Throughout Iron Man 3, billionaire playboy philanthropist Tony Stark (Robert Downey Jr.) suffers disorienting panic attacks – a direct result of his involvement in last summer’s The Avengers.
Stark, still relatively new to the hero game, is having a difficult time processing the miraculous – and existence-threatening – challenges he faced in New York City: Marauding aliens; hammer-wielding demi-gods; thawed World War II heroes; and a wormhole that sucked him (briefly) into outer space.
Undoubtedly, the creative team at Marvel Studios suffered their own panic attacks once they realized they had to follow up Joss Whedon’s genre-changing superhero blockbuster with a new slate of films. Phase Two of Marvel’s Cinematic Universe starts with Iron Man 3, and includes standalone adventures for Thor and Captain America. But how do these movies meet the bar Whedon raised with last year’s spectacular achievement.
Short answer? They can’t.
The Avengers, to make an analogy, was a raging house party that somehow managed to lure every cool kid in school to the same soiree. Iron Man 3, by comparison, is a lovely dinner party with a handful of close friends. The food is good, and the conversation is decent, but references peppered throughout only remind us how much more fun we had at the blowout kegger. The experiences don’t compare.
Stark’s now an insomniac who spends his waking hours tinkering on a cache of new iron suits. Welcome distractions finally arrive on two fronts. One-time colleague Aldrich Killian (Guy Pearce) arrives at Stark Industries pitching a pioneering neurological development called Extremis to Tony’s right-hand woman, Pepper Potts (Gwyneth Paltrow). A more immediate threat exists in The Mandarin (Ben Kingsley), a media-savvy terrorist carrying out his deadly agenda on America’s airwaves who inadvertently riles Stark when a bomb placed at the Chinese Theatre in Los Angeles injures Tony’s faithful bodyguard, Happy Hogan (Jon Favreau).
Marvel wisely pours its profits back into its special effects work. The action sequences in Iron Man 3 are riveting, explosive acts of extreme destruction, delivering on the thrills comic-book audiences and summer movie crowds seek in a blockbuster. Again, topping the sustained Manhattan battle at the end of The Avengers is too difficult a task, but Iron Man 3 will marvel fans with both an aerial rescue outside of Air Force One and the concluding confrontation between Extremis soldiers and Stark’s iron army.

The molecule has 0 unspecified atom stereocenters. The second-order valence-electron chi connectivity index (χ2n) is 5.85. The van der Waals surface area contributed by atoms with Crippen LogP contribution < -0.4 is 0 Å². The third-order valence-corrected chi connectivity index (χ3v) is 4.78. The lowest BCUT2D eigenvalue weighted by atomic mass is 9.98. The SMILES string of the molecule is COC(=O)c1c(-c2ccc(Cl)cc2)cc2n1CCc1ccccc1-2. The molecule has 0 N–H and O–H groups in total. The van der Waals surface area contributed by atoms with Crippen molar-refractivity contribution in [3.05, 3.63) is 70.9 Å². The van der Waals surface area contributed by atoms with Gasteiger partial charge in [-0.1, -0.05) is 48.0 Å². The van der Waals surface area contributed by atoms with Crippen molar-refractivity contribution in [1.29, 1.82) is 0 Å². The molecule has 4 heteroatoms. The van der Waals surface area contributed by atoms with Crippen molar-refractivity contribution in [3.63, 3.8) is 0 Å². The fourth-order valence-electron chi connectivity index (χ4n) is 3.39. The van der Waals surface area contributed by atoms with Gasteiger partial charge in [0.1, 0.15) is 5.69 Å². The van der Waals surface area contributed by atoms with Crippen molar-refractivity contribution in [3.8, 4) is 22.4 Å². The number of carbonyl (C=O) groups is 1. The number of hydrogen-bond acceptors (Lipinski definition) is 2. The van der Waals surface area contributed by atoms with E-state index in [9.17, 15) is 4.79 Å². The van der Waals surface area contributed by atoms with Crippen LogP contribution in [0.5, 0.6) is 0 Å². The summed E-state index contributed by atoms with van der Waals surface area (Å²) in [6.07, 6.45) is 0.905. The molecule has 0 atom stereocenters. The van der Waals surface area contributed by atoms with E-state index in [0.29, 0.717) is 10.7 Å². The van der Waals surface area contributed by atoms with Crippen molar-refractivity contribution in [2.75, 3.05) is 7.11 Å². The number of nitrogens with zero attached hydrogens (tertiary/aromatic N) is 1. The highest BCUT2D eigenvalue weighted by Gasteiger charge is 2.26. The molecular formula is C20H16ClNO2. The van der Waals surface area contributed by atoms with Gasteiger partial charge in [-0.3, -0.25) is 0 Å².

Favreau, who helmed the first two Iron Man movies, hands the director’s reins to renowned screenwriter Shane Black, Downey’s previous collaborator on the sarcastically self-aware Kiss Kiss, Bang Bang. Black writes humorous, high-concept action fantasies, from the original Lethal Weapon to Arnold Schwarzenegger’s Last Action Hero (which he famously polished).
Only one skill set carries over her, though. The newcomer’s action scenes are on par with its Marvel predecessors, helped – no doubt – by the team of digital wizards in the studio’s employ who are all too familiar with staging super-powered heroism. The script, however, lacks the quippy banter and cutting humor Black brought to his past scripts, even though Downey still crackles in the lead role.
Iron Man 3 is neither turgid nor zippy. It soars at times, and dawdles in places. Black gambles by isolating Stark, sending him on a detective mission of sorts after stripping him from his armor and reducing him back to basics — which are reminiscent of his days spent in a Middle Eastern cave in the original film. In an effort to thwart The Mandarin, Iron Man teams with a Tennessee teenager (Ty Simpkins), a country-bumpkin television engineer, and Potts, who receives a beefed-up role. Still, they’re not quite Thor, Captain America, and The Incredible Hulk.
The Extremis soldiers (personified by James Badge Dale and Stephanie Szostak) are powerful adversaries for Stark. The Mandarin, however, departs from the comics in ways I want you to experience for yourself. I’ll say this much: It was funny in the moment, though the more I thought about the treatment of Iron Man’s iconic adversary, the more I’m bothered by Marvel’s decision to neuter what could have been a lasting, pronounced threat to Iron Man and his universe.
The tide appears to be turning for Tony Stark, though, especially when it comes to Downey’s involvement in the franchise. Nothing will be revealed here, of course, but there’s a noticeable effort to provide closure in the final scenes of Iron Man 3. Arcs that stretched over this trilogy, going all the way back to the hero’s origins, are given resolution in ways that make me wonder if this really is RDJ’s swan song in the suit. The final credit does read, “Tony Stark will return.” That was never in doubt. Downey, however? I’m not so sure.